I wanted the bike to look as good as it handled, and I was lucky enough to have a good friend like Eli who was ballsy enough to take the leap with me. Most people feel the FXR is perfect the way it is and don’t want to screw it up. Eli, however, let me do whatever I wanted with exception to the bars, they had to be up for comfort (so I leaned them forward to make them have a nasty stance).
When it was time to dig into this project, I started with the part I felt was the essence of the bike: the Y part of the chassis. “What’s more ‘hot rod’ than exhaust cut-outs?” I thought to myself. I made the side covers out of 16-gauge steel (which was a real pain in the ass) with large cut-outs in the middle of them to account for the running gear movement so the exhaust wouldn’t hit. I felt it made the Y part of the chassis more purposeful, like it was built for function, strength, and style. I built the oil bag and tucked it up in the rear of the lower frame rails behind the tranny. I made the custom exhaust and ran it over the starter towards the side covers. I flipped the battery on its side for more clearance.
I then went to the tail section and joined the end of the rear frame tubing on either side with round stock to match frame diameter. Then I formed a small tail section and laid it over the top of the rear of the frame. Just like the side covers, I thought it made the rear look aggressive and finished (like a sport bike tail section), not just bolted on. Over the backbone I built a tank that was large enough to roll a 100 (miles) but was minimal and kind of up tight on the frame. The shape is quite a bit different than most tanks, but I really like the shape and it was a really fun tank to build.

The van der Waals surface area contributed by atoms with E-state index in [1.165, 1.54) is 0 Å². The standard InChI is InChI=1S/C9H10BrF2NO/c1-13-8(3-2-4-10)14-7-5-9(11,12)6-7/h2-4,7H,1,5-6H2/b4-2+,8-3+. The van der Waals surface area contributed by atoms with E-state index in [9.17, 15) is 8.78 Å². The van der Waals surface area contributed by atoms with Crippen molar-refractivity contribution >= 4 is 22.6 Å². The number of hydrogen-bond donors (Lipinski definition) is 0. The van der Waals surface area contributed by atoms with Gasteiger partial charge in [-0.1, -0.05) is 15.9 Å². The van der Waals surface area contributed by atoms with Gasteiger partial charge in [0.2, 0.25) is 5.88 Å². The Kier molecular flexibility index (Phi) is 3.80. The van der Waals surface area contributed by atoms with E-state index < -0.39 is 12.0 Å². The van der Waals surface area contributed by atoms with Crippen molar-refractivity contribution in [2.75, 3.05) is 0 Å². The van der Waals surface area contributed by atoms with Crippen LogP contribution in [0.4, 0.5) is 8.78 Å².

I stuck with stock wheel sizes for handling and went with a GSXR1000 frontend with a set of kickass triple trees that Gard Hollinger at LA Chop Rods built for me. Up front it has dual radial brakes, and I made a custom bracket to run a radial brake in the rear as well.
As the build was coming to a close, I told Eli I wanted to do a different color, because black would lose a lot of the cool details of the bike. I didn’t tell him what color I planned on painting it because I knew if I told him I wanted to do Pagan Gold he wouldn’t have ever gone for it. Needless to say it was painted Pagan Gold—it’s definitely not an understated color, nor is it “not crazy.” But in the end Eli was glad I went with the gold and he loves the bike; he rips it daily in Sonoma County.
I didn’t want to build just another Bay Area rubber mount. I feel like in the end I built something that pays homage to the history of the best bike Harley ever built, but made changes that enhanced both its performance and style. HB